Sometimes having famous parents can be more of a curse than a blessing. Of course, you might have everything you dreamed of owning: the best horse, the best schools, and the opportunity of pursuing the best career choice available. But sometimes things don’t go as planned. Finn Hemingway was the daughter of the famous American author, Ernest Hemingway, his only daughter (fictionally of course as Hemingway never had a daughter). She was the apple of his eye, so to speak, though he seldom took the time to see her. When sent to a private girls' school, Finn is bullied by the mean girl set, put in a position where she has to defend herself, what she believes in, and who she really is. And who is Finn Hemingway? She’s a young girl with a dream of her own to become a lawyer in an era where women are still considered second-class citizens. She wants to defend those who are defenseless. An admirable dream, but first she must overcome the mean girl environment, the loss of her first love to the horrors of war, and the overwhelming weight she bears throughout her life that identifies her as Hemingway’s daughter. We all have our crosses to bear, but sometimes one person’s cross appears heavier than another person’s.

Christine M. Whitehead’s novel, Hemingway’s Daughter, is an enchanting story of a young girl growing up in a difficult era: the Depression years and World War II. Creating a character that never existed and plotting her next to a famous historical figure like Ernest Hemingway presents an almost Great Gatsby aura. The plot follows Finn Hemingway through her school years, college years, and early years as a struggling lawyer. It takes her through love and heartache as she searches for her sense of place outside the aura of her father’s expansive spotlight. Each chapter is cleverly introduced with a quote from one of Hemingway’s great works, a powerful foreshadowing of what the chapter will pursue. The characters are well developed and the story is believable as readers will start researching on their own to see if Hemingway actually did have a daughter. The structure of the plot follows the protagonist’s three dreams, the most important dream to become “a female Clarence Darrow, righting wrongs, helping people.” The reader will instantly feel compassion for the protagonist as she struggles to achieve her dreams and live her life free of the Hemingway aura. A brilliantly poignant story.

Foluso Falaye

Finley Hemingway is sad about having to move to a school for girls in Connecticut as she would be leaving her brother, mother, and her mother's new husband. However, the fourteen-year-old begins to build new relationships in her new environment with a girl who's not afraid to break the rules, Jeddrah, and Nicky, a boy who may be a boyfriend to Prill, her nemesis. Despite being born in the seriously sexist era of the mid-1900s to a family with a bad history of love and a famous alcoholic father who loves his women almost as much as he loves writing, Finn dreams of becoming a lawyer, finding love, and becoming a more important part of her father's writing and life. Christine M. Whitehead's Hemingway's Daughter depicts the story of a fictional daughter of the late American novelist, Ernest Hemingway.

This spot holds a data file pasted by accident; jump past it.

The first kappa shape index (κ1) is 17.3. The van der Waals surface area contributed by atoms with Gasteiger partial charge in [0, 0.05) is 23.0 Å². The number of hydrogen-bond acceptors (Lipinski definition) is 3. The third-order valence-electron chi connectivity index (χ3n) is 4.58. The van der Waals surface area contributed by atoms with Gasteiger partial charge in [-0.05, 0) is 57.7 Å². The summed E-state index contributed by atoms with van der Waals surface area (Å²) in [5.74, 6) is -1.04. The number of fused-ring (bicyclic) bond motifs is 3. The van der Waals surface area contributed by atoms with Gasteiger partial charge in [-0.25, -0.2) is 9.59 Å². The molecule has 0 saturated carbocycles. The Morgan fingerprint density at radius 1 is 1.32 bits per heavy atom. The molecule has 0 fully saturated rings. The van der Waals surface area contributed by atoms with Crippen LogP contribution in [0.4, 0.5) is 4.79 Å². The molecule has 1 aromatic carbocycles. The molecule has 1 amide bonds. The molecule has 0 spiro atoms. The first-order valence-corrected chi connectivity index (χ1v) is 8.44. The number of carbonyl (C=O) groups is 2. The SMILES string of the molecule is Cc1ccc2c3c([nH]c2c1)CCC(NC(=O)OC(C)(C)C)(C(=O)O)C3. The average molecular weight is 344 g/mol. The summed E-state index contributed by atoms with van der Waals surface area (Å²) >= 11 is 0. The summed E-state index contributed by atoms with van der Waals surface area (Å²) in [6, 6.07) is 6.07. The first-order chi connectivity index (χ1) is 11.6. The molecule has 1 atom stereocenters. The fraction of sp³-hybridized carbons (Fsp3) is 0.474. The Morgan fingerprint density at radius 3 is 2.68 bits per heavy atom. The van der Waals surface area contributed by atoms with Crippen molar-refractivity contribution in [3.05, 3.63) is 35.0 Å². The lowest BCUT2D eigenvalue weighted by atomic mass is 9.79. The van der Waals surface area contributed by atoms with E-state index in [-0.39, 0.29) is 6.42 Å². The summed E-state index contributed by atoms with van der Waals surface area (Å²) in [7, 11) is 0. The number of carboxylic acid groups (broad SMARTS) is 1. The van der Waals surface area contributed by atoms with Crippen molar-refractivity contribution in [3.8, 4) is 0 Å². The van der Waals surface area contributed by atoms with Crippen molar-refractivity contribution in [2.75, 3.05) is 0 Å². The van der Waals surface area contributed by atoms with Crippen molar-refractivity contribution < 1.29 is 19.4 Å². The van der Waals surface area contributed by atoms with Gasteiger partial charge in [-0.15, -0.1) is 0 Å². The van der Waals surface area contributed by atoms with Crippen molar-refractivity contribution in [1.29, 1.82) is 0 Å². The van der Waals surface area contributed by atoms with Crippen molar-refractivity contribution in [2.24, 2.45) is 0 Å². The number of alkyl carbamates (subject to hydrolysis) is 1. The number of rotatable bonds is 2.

An unrivaled mix of fiction and reality! I absolutely loved Hemingway's Daughter and the way major societal issues are woven into the story: relationship issues, substance abuse, sexism, war, statutory rape, financial problems, stardom, loss, mental disorder, and more. You know when you read a story and start to remember your similar experiences? I felt that way several times while reading this book. The characters felt so real that it's hard to believe they are fictional. Though the story progresses at a slow pace, it is deeply engrossing; I was completely absorbed in the book, its characters, and the historical period it is set in. Christine M. Whitehead's endearing and charming story about a daughter's love for her father and her bittersweet experience with her career and love life is recommended for special, cozy moments.

Jose Cornelio

In Christine M. Whitehead’s historical novel, Hemingway's Daughter, the iconic author’s fictional daughter, Finn Hemingway, takes readers with her on an emotional rollercoaster of what it means to be the daughter not only of a famous writer but of a man who becomes an icon and whose weakness with women may have dire consequences for those who love him. Finn Hemingway has dreams of becoming a lawyer, of finding true love, and of ultimately helping in giving strength to her father’s work. But can she succeed in a world where women are undervalued and relegated to second place in social and professional ranks?

This is a well-written and compelling novel with a fascinating premise that explores the question: What if Hemingway had a daughter? The author does an impeccable job in writing about the father-daughter relationship and how the way fathers treat their daughters reflects in the way daughters see and appreciate men. Finn Hemmingway is a compelling, sophisticated, and elaborately developed character who reflects the psychological conundrum of many young women born into famous families. Her emotions are written with ingenuity, especially what she unwittingly falls in love with the boyfriend of the one person in school that torments her and when her dreams of becoming a litigator are frustrated at every turn.

Finn is born into a family in which her mother always has her way, and that can be explained by the desertion of her father. Her father has so much going on with his writing and very little time to visit his daughter, and aside from his trips to Spain in support of the anti-Franco forces, there is the drinking problem which adds to the entire mess of unreliability. Her father’s womanizing takes a toll on her, and it affects her badly, especially when every woman he has a liking for becomes a “daughter.” These are facts constituting the context within which the conflict in this novel is written; it is psychological engaging and realistic. The writing in Hemingway's Daughter is gorgeous and the point of view, skillfully written in the first-person narrative voice, is absorbing. Christine M. Whitehead has the uncanny gift of unveiling the complex inner worlds of the characters and prompting readers to ask important questions about life, love, parenting, and womanhood. The novel is deftly written, balanced, and entertaining in an intriguing sort of way.